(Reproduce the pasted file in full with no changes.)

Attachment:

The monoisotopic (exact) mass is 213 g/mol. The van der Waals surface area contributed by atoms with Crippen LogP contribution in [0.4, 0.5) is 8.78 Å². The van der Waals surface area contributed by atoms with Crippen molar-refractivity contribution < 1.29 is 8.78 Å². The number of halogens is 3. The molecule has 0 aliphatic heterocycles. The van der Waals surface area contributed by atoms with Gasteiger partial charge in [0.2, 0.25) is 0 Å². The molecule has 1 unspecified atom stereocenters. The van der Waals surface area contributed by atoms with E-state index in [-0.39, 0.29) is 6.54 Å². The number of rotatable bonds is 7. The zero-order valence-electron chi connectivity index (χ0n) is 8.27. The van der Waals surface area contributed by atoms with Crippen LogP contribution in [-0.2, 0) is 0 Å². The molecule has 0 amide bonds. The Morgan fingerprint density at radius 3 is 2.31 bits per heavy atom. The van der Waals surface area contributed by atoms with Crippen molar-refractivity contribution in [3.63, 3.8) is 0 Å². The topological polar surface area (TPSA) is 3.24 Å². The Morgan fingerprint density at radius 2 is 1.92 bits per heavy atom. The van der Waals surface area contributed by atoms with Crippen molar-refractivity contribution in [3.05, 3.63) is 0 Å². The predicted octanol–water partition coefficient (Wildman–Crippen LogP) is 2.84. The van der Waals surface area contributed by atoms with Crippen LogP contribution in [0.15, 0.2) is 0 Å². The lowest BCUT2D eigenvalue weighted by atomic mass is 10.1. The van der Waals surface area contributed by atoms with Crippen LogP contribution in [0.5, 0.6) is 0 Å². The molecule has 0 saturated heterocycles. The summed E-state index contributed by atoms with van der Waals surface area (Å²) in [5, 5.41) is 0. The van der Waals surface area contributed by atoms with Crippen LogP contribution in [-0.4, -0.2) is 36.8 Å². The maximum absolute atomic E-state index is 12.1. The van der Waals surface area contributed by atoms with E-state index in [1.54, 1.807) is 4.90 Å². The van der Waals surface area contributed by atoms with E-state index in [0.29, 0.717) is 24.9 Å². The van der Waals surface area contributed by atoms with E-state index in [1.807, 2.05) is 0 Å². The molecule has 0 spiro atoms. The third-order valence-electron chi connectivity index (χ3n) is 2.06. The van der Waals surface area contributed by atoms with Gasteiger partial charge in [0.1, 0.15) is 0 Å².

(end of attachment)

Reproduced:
The monoisotopic (exact) mass is 213 g/mol. The van der Waals surface area contributed by atoms with Crippen LogP contribution in [0.4, 0.5) is 8.78 Å². The van der Waals surface area contributed by atoms with Crippen molar-refractivity contribution < 1.29 is 8.78 Å². The number of halogens is 3. The molecule has 0 aliphatic heterocycles. The van der Waals surface area contributed by atoms with Gasteiger partial charge in [0.2, 0.25) is 0 Å². The molecule has 1 unspecified atom stereocenters. The van der Waals surface area contributed by atoms with E-state index in [-0.39, 0.29) is 6.54 Å². The number of rotatable bonds is 7. The zero-order valence-electron chi connectivity index (χ0n) is 8.27. The van der Waals surface area contributed by atoms with Crippen LogP contribution in [-0.2, 0) is 0 Å². The molecule has 0 amide bonds. The Morgan fingerprint density at radius 3 is 2.31 bits per heavy atom. The van der Waals surface area contributed by atoms with Crippen molar-refractivity contribution in [3.63, 3.8) is 0 Å². The topological polar surface area (TPSA) is 3.24 Å². The Morgan fingerprint density at radius 2 is 1.92 bits per heavy atom. The van der Waals surface area contributed by atoms with Crippen molar-refractivity contribution in [3.05, 3.63) is 0 Å². The predicted octanol–water partition coefficient (Wildman–Crippen LogP) is 2.84. The van der Waals surface area contributed by atoms with Crippen LogP contribution in [0.15, 0.2) is 0 Å². The lowest BCUT2D eigenvalue weighted by atomic mass is 10.1. The van der Waals surface area contributed by atoms with Crippen LogP contribution in [0.5, 0.6) is 0 Å². The molecule has 0 saturated heterocycles. The summed E-state index contributed by atoms with van der Waals surface area (Å²) in [5, 5.41) is 0. The van der Waals surface area contributed by atoms with Crippen LogP contribution in [-0.4, -0.2) is 36.8 Å². The maximum absolute atomic E-state index is 12.1. The van der Waals surface area contributed by atoms with E-state index in [1.54, 1.807) is 4.90 Å². The van der Waals surface area contributed by atoms with E-state index in [0.29, 0.717) is 24.9 Å². The van der Waals surface area contributed by atoms with E-state index in [1.807, 2.05) is 0 Å². The molecule has 0 spiro atoms. The third-order valence-electron chi connectivity index (χ3n) is 2.06. The van der Waals surface area contributed by atoms with Gasteiger partial charge in [0.1, 0.15) is 0 Å².